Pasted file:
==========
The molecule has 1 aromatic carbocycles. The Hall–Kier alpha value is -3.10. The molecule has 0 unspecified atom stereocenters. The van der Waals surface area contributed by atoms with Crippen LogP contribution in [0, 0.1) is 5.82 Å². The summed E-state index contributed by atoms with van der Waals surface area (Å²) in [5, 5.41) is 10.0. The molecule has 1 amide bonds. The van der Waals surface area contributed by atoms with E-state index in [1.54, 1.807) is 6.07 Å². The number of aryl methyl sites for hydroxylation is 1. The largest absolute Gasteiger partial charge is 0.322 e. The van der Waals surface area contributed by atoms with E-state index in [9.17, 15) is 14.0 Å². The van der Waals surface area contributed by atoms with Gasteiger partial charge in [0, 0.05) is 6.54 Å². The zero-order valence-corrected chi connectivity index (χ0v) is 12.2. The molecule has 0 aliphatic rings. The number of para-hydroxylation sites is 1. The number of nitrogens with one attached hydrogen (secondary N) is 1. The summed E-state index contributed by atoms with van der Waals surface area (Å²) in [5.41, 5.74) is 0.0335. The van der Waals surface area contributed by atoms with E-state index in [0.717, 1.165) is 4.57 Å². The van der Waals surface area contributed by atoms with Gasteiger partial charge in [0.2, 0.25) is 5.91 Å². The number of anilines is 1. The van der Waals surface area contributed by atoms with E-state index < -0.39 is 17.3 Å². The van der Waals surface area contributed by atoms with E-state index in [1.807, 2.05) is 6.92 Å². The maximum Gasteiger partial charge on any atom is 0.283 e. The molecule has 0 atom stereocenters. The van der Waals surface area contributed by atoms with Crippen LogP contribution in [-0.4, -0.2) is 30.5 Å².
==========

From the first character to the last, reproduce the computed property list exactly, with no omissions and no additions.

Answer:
The molecule has 1 aromatic carbocycles. The Hall–Kier alpha value is -3.10. The molecule has 0 unspecified atom stereocenters. The van der Waals surface area contributed by atoms with Crippen LogP contribution in [0, 0.1) is 5.82 Å². The summed E-state index contributed by atoms with van der Waals surface area (Å²) in [5, 5.41) is 10.0. The molecule has 1 amide bonds. The van der Waals surface area contributed by atoms with E-state index in [1.54, 1.807) is 6.07 Å². The number of aryl methyl sites for hydroxylation is 1. The largest absolute Gasteiger partial charge is 0.322 e. The van der Waals surface area contributed by atoms with E-state index in [9.17, 15) is 14.0 Å². The van der Waals surface area contributed by atoms with Gasteiger partial charge in [0, 0.05) is 6.54 Å². The zero-order valence-corrected chi connectivity index (χ0v) is 12.2. The molecule has 0 aliphatic rings. The number of para-hydroxylation sites is 1. The number of nitrogens with one attached hydrogen (secondary N) is 1. The summed E-state index contributed by atoms with van der Waals surface area (Å²) in [5.41, 5.74) is 0.0335. The van der Waals surface area contributed by atoms with E-state index in [0.717, 1.165) is 4.57 Å². The van der Waals surface area contributed by atoms with Gasteiger partial charge in [0.2, 0.25) is 5.91 Å². The number of anilines is 1. The van der Waals surface area contributed by atoms with E-state index < -0.39 is 17.3 Å². The van der Waals surface area contributed by atoms with E-state index in [1.807, 2.05) is 6.92 Å². The maximum Gasteiger partial charge on any atom is 0.283 e. The molecule has 0 atom stereocenters. The van der Waals surface area contributed by atoms with Crippen LogP contribution in [-0.4, -0.2) is 30.5 Å².